MONTPELIER — Hundreds of climate activists marched the streets of Montpelier on Tuesday, braving sleet and rain just to urge lawmakers to take action against global warming.
In all, they had traveled over 65 miles, starting in Middlebury.
The primary organizer was 350Vermont, joined by Sunrise Middlebury, Sunrise Burlington, Vermont Youth Lobby, Root Social Justice Center Youth 4 Change, and EnACT.
“During the journey of over 60 miles, walkers highlighted the climate consequences of the build-out of the Vermont Gas pipeline, while also celebrating and promoting examples of climate solutions,” said a statement from 350Vermont.
They arrived on the Statehouse steps singing songs and chants, and flooded the hallways with fists raised. They took turns reading out their core beliefs in the main lobby.
“Please protect our soils and remember that we are on stolen ground,” one person said.
“Please preserve winter in Vermont,” said another protester.
Yet another said, “Please support bills H.51, H.175, and S.66.”
H.51 and S.66, now in the House Committee on Energy and Technology and the Senate Committee on Energy and Natural Resources, respectively, would “prohibit the construction of fossil fuel infrastructure in Vermont.”
H.175 aims to “prohibit the exercise of eminent domain by utilities for purposes of fossil fuel infrastructure.” It also is in the House energy committee.
Zac Rudge, spokesperson for 350Vermont, told True North that the 65-mile journey was helped by supporters from local communities who provided temporary lodging.
“We stayed in churches, we stayed in town halls, we stayed in people’s homes,” he said. “Each community we went to provided a big potluck, which was amazing. Most of the communities we visited along the way centered around particular resistance against fossil fuel infrastructure.”
He noted Bristol and Hinesburg, which have been engaged in political resistance to a natural gas pipeline.
Julie Macuga, 350Vermont’s extreme energy organizer, issued a statement calling for a ban on all carbon-based energy infrastructure. This would include pipelines.
“Legislators are not acting swiftly to pass a ban on new fossil fuel infrastructure or other policies commensurate with the crisis at hand,” she said. “It can’t wait till next session.”
Ripton resident Bill McKibben, a co-founder of 350.org, also made comments blasting lawmakers for not doing more.
“People shouldn’t have to walk all the way across Vermont to get action on climate,” he said, adding that lawmakers “have essentially been climate delayers.”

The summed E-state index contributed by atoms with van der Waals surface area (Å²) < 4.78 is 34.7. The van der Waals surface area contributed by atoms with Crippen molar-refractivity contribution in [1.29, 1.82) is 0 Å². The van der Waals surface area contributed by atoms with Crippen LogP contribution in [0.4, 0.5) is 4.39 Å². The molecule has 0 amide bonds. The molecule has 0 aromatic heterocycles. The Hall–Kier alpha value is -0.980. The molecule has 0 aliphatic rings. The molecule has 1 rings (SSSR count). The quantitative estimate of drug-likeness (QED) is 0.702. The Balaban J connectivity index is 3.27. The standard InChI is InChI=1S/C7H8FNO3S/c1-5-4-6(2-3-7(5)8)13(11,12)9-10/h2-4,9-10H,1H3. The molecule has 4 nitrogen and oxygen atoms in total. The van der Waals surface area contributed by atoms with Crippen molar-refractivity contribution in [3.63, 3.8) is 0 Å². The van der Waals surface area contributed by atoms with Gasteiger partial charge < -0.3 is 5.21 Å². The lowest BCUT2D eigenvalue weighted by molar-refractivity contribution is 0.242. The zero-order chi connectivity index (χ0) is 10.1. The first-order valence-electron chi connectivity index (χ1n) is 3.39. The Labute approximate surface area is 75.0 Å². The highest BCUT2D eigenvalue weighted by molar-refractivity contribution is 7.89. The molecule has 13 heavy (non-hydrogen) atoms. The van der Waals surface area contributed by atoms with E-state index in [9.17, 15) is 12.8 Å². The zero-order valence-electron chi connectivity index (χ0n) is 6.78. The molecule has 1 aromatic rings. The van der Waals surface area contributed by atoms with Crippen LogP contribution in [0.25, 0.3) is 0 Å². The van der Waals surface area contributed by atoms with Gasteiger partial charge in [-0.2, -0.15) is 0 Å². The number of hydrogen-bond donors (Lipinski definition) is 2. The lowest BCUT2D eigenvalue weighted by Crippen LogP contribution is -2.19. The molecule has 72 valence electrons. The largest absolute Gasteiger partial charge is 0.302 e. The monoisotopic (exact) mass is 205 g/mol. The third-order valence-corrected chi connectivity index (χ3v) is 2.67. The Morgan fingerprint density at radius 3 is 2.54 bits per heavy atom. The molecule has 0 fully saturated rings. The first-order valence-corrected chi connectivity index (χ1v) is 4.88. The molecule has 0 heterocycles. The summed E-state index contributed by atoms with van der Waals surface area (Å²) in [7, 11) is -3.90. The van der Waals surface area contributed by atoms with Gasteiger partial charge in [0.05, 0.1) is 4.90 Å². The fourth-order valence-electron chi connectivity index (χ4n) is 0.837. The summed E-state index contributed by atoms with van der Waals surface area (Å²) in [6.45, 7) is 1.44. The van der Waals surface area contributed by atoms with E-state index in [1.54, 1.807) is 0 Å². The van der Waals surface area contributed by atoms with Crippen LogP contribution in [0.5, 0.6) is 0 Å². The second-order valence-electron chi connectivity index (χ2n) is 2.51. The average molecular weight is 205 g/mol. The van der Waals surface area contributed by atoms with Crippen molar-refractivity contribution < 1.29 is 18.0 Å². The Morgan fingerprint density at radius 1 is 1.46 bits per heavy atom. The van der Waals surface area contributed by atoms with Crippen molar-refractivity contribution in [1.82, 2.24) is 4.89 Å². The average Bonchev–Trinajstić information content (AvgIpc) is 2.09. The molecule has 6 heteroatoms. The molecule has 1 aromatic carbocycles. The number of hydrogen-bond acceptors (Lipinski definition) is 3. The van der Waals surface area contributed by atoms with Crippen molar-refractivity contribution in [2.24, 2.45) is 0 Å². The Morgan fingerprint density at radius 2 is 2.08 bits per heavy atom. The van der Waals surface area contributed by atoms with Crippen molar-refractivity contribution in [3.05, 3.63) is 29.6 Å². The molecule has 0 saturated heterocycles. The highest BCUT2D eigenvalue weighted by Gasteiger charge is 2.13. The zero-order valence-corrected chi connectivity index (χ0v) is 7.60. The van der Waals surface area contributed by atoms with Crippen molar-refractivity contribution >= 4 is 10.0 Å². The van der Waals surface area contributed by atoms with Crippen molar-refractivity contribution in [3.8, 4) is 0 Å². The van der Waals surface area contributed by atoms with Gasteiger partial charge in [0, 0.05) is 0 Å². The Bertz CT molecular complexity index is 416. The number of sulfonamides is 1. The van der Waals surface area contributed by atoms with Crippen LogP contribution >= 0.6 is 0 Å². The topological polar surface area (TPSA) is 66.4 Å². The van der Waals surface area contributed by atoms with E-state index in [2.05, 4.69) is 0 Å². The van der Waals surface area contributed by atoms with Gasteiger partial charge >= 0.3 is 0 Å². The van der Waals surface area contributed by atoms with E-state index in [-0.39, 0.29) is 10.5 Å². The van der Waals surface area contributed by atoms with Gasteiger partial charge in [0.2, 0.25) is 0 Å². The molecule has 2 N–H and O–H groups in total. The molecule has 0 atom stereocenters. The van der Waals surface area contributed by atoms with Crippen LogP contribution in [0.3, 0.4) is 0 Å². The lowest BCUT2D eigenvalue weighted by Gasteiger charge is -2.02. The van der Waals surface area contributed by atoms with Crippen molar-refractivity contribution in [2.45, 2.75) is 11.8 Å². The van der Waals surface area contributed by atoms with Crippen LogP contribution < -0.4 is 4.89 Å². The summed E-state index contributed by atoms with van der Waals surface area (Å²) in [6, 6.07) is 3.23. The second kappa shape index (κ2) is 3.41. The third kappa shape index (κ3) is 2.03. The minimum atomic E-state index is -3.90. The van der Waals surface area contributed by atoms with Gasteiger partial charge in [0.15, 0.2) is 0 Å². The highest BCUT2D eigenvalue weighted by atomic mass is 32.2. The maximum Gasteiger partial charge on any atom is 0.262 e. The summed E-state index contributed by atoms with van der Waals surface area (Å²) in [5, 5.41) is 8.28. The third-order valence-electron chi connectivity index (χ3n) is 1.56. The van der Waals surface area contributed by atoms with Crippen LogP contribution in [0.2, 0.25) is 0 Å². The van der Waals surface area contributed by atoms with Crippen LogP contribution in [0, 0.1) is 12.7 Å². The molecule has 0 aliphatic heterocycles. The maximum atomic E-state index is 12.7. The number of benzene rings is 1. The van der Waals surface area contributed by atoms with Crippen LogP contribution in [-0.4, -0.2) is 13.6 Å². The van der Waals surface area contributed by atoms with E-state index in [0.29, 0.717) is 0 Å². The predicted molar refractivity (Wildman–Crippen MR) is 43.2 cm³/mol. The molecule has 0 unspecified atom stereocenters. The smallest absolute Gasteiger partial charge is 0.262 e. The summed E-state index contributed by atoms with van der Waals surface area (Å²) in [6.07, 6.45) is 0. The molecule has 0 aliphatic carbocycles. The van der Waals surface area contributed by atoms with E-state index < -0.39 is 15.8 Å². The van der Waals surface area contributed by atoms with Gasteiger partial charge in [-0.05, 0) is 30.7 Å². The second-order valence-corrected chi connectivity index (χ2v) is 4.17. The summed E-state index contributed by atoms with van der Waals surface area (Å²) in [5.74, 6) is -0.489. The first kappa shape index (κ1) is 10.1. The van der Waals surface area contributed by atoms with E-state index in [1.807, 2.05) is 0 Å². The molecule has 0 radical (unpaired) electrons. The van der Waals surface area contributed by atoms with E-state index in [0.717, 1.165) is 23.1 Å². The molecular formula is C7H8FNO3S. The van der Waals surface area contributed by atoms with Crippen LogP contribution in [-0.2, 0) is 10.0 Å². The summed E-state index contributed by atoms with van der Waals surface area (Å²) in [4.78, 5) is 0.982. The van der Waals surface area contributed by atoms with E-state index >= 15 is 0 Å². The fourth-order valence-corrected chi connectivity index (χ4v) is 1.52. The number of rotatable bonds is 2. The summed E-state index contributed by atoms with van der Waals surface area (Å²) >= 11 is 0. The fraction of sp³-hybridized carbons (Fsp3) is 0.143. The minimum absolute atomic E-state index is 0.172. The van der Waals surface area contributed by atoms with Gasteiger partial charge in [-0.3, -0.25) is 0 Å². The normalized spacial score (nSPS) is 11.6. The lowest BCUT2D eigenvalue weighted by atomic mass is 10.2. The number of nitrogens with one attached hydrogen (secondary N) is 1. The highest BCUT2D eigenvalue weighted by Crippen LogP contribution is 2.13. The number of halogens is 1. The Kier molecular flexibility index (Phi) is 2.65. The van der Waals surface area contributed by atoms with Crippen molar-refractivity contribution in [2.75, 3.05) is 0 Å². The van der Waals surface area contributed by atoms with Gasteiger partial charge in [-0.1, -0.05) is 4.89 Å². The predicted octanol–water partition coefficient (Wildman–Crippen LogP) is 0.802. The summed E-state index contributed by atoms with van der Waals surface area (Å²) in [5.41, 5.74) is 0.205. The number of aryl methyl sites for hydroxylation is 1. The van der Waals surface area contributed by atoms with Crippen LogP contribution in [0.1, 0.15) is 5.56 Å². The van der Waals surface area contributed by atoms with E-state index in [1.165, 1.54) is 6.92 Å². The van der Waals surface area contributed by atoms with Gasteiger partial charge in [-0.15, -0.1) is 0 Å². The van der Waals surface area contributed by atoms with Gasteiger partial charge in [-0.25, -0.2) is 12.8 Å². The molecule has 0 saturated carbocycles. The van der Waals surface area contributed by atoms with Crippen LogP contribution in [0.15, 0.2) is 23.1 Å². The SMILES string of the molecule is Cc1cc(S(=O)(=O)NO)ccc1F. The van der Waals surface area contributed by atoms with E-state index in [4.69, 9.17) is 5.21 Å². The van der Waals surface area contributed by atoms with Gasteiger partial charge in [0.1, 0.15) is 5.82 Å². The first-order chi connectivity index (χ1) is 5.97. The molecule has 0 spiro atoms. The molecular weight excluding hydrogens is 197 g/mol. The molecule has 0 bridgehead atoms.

Leif Taranta, of Middlebury, did the entire walk from start to finish and took on a role as spokesperson for the march. He was asked by True North about the higher costs for green energy alternatives.
“The idea behind the Green New Deal is that it should not be a burden on any person, especially on low-income people, especially people of color and indigenous people,” he said. “These people have already been burdened by the systems we are living in, and the transition away from fossil fuels should be done in a way that helps people instead of causing extra burden on them. So we are really urging this in an economically just way.”
Wind and solar power continue to get 30 percent federal tax credits and they often need state mandates to nudge power utilities to take on the higher costs. Taranta said it’s better to pay more than face climate change.
“On a wider scale of it being expensive, I find that it’s a tricky argument because climate change is going to be expensive and the damage of climate change is going to be expensive, both infrastructure-wise and also just human health-wise and in terms of the agricultural costs that will come from a warming climate,” he said.
“So it’s really, do you wanna put the expense into creating a better world that works for everyone, or do you wanna pay later and have a disaster?”
Another big renewable push discussed by marchers was home weatherization. Heather Stevenson of 350Vermont told True North about that initiative.
“It’s gonna bring in jobs. It’s gonna save money, because, of every dollar we spend on fossil fuels, 70 cents goes out of state,” she said. “I think we should be spending money on Vermonters.
“When we do weatherization for a home, it saves that homeowner $500 which they are then spending on their local economy and child care.”